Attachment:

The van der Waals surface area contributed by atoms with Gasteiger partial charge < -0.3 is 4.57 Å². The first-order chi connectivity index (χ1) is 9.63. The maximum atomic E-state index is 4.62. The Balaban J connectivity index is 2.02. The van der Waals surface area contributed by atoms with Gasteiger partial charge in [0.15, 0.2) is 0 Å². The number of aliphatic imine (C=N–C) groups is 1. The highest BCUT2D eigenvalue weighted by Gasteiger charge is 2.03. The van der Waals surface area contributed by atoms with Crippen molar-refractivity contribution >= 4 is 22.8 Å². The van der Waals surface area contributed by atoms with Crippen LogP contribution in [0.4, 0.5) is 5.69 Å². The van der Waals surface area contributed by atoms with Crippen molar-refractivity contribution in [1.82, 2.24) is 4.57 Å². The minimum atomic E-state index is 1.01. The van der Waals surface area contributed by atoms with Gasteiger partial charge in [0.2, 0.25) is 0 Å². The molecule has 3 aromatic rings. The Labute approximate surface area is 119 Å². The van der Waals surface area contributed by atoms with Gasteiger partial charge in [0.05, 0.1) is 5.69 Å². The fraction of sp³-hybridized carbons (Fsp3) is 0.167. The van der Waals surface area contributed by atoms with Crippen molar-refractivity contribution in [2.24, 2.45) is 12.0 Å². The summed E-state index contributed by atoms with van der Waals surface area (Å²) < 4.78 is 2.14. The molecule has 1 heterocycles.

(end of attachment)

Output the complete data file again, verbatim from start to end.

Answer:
The van der Waals surface area contributed by atoms with Gasteiger partial charge < -0.3 is 4.57 Å². The first-order chi connectivity index (χ1) is 9.63. The maximum atomic E-state index is 4.62. The Balaban J connectivity index is 2.02. The van der Waals surface area contributed by atoms with Gasteiger partial charge in [0.15, 0.2) is 0 Å². The number of aliphatic imine (C=N–C) groups is 1. The highest BCUT2D eigenvalue weighted by Gasteiger charge is 2.03. The van der Waals surface area contributed by atoms with Crippen molar-refractivity contribution >= 4 is 22.8 Å². The van der Waals surface area contributed by atoms with Crippen LogP contribution in [0.4, 0.5) is 5.69 Å². The van der Waals surface area contributed by atoms with Crippen molar-refractivity contribution in [1.82, 2.24) is 4.57 Å². The minimum atomic E-state index is 1.01. The van der Waals surface area contributed by atoms with Gasteiger partial charge in [0.2, 0.25) is 0 Å². The molecule has 3 aromatic rings. The Labute approximate surface area is 119 Å². The van der Waals surface area contributed by atoms with Gasteiger partial charge in [0.05, 0.1) is 5.69 Å². The fraction of sp³-hybridized carbons (Fsp3) is 0.167. The van der Waals surface area contributed by atoms with Crippen molar-refractivity contribution in [2.24, 2.45) is 12.0 Å². The summed E-state index contributed by atoms with van der Waals surface area (Å²) < 4.78 is 2.14. The molecule has 1 heterocycles.